In addition to freezing the end dates, according to an advertisement, "Countries such as the Old Australian States and India Native States have been cut down where too much space was provided, and the space so gained has been used for the stamps of various colonies with Multiple Crown CA watermark, which previously were not distinguished from the issues on Single C Paper."

At its greatest extent, the Ideal was comprised of 3 volumes and contained spaces for almost 50,000 stamps:

Vol 1. British Empire with Egypt and Iraq. Spaces for over 11,000 stamps;
Vol 2. Foreign Countries Abyssinia to Jugoslavia. Spaces for over 18,500 stamps;
Vol 3. Kiautschou to Zanzibar. Spaces for over 19,250 stamps.


According to a contemporaneous SG Catalogue, the New Ideal was "designed for moderate collectors--neither beginner nor specialist, but just sufficiently advanced to be no longer content with sticking stamps in nameless squares." SG intended to publish "new issue" albums for later years but I do not know whether it did so. I do know that at some point after 1936, SG decided to drop the British Empire Volume 1 leaving only the volumes for foreign countries in print.

Clearly, what to do about the Ideal/New Ideal album vexed SG. In an article on "Our Publications Programme" in the SG Stamp Monthly for April 1947 (no. 8), one reads "Increasing costs and the large amount of paper required, makes us wonder whether we should be able to republish this album (i.e., the New Ideal), in its old form. Possibly we might do smaller albums for groups of the more popular foreign countries in this simplified form. We should be glad to hear our readers' views on this."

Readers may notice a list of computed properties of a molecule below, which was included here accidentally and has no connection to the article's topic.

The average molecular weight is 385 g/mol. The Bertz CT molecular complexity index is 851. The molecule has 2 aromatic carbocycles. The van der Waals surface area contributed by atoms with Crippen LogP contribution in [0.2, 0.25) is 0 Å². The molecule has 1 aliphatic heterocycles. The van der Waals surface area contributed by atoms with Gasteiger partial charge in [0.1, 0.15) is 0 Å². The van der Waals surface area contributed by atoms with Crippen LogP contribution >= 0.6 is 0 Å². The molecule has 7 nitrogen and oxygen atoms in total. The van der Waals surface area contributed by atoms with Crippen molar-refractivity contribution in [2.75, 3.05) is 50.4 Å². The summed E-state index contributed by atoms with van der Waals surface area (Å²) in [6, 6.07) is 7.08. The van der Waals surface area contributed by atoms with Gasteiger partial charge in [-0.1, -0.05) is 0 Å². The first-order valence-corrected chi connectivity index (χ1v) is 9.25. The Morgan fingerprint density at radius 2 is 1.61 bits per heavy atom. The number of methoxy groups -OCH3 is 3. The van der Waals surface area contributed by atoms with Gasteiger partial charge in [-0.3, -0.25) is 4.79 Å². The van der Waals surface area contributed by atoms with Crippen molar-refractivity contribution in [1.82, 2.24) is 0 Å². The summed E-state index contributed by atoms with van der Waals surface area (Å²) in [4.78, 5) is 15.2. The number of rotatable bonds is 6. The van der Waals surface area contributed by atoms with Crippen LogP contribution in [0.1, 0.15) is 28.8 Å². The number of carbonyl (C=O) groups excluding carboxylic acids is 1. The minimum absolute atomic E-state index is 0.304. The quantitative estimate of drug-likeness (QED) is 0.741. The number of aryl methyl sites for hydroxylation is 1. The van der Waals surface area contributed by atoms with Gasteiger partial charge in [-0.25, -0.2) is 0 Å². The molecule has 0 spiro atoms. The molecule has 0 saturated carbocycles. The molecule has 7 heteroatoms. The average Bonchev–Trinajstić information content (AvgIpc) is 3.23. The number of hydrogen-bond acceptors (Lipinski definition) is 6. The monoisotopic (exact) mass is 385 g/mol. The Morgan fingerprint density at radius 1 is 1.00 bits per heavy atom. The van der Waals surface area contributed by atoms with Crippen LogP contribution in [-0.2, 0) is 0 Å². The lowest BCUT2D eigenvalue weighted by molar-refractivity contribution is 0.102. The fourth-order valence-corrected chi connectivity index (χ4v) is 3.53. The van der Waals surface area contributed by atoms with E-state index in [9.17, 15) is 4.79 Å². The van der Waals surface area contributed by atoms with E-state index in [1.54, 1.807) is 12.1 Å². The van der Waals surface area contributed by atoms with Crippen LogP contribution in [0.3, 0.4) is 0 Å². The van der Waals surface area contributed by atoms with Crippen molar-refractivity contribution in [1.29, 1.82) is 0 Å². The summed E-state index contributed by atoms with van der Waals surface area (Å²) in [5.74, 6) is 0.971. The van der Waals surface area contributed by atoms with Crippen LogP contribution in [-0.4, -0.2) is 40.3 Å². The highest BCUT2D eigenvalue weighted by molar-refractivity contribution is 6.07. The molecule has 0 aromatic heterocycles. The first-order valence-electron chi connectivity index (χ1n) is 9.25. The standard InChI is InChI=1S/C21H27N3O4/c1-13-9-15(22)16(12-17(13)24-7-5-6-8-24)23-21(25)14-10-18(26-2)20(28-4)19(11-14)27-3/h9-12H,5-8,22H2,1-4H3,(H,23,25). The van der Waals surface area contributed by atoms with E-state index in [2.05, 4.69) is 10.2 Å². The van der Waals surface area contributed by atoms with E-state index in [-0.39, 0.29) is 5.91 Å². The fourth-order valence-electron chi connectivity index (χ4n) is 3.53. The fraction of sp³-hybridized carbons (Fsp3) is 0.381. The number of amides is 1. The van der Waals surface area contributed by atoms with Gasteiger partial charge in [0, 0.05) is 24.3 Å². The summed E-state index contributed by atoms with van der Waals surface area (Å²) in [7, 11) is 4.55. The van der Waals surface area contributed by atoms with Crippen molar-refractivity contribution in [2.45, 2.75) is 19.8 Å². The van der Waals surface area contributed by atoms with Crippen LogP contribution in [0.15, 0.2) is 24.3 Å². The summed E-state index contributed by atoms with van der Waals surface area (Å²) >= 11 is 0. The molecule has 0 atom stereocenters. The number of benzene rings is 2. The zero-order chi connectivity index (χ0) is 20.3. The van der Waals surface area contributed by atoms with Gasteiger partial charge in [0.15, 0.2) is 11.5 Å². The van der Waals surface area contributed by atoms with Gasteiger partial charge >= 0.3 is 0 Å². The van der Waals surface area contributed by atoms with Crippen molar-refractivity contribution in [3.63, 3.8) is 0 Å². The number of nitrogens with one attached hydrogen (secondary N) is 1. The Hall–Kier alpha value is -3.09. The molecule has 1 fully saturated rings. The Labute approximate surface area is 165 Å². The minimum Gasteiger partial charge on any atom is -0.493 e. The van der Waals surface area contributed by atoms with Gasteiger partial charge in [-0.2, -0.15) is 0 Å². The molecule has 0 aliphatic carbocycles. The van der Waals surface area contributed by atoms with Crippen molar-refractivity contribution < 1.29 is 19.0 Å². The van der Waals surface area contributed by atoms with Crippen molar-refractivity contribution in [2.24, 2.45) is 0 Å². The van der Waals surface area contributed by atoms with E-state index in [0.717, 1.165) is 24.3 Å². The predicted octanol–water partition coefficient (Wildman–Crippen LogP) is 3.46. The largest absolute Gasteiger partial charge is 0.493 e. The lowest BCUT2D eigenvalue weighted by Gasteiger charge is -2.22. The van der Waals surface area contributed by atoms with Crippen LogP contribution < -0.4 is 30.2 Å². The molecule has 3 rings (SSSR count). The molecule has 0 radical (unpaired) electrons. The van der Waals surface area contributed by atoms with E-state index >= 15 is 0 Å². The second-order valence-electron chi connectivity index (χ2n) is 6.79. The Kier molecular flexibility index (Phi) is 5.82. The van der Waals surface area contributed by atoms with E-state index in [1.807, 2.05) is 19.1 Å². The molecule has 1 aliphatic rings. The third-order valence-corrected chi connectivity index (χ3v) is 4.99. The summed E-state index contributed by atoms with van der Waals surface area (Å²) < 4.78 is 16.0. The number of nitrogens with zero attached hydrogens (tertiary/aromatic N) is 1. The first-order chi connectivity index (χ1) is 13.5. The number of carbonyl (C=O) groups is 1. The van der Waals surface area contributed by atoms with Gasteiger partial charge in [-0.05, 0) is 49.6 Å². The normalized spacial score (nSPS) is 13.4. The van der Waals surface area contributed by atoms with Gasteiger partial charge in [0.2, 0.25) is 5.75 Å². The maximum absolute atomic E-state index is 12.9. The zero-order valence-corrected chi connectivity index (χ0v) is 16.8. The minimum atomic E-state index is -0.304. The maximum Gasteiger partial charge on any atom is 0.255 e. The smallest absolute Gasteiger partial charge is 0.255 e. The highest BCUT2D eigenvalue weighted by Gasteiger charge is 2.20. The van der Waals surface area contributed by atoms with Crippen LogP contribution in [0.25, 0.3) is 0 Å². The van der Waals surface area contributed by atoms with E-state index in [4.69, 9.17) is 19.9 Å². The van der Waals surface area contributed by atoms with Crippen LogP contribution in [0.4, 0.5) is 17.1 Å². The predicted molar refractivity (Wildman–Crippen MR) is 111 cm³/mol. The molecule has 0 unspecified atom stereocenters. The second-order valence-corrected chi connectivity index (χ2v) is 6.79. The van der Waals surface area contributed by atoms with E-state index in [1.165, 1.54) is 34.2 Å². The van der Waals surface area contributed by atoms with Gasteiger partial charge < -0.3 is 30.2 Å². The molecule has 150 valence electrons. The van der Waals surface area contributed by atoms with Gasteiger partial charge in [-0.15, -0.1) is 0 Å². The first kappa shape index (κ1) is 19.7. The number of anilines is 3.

As with the Imperial, the Ideal was only sold fastbound. It was originally published with facing pages separated by tissue interleaving in 6 volumes as well as without interleaving in 3. Today what were Volumes 2 and 3 are printed on front pages only. While this means that the interleaving is no longer required, the set now occupies three voumes.

This ends Part 1 of my look at the Imperial and the Ideal. Part 2 will consist of images from these albums. Finally, Part 3 will compare coverage of some of the countries in the Ideal Album with the Scott Blue and Brown Internationals and similar albums.

References:

"Stamp Albums in the Printed Book Collections of the British Library" by David R Beech, FRPSL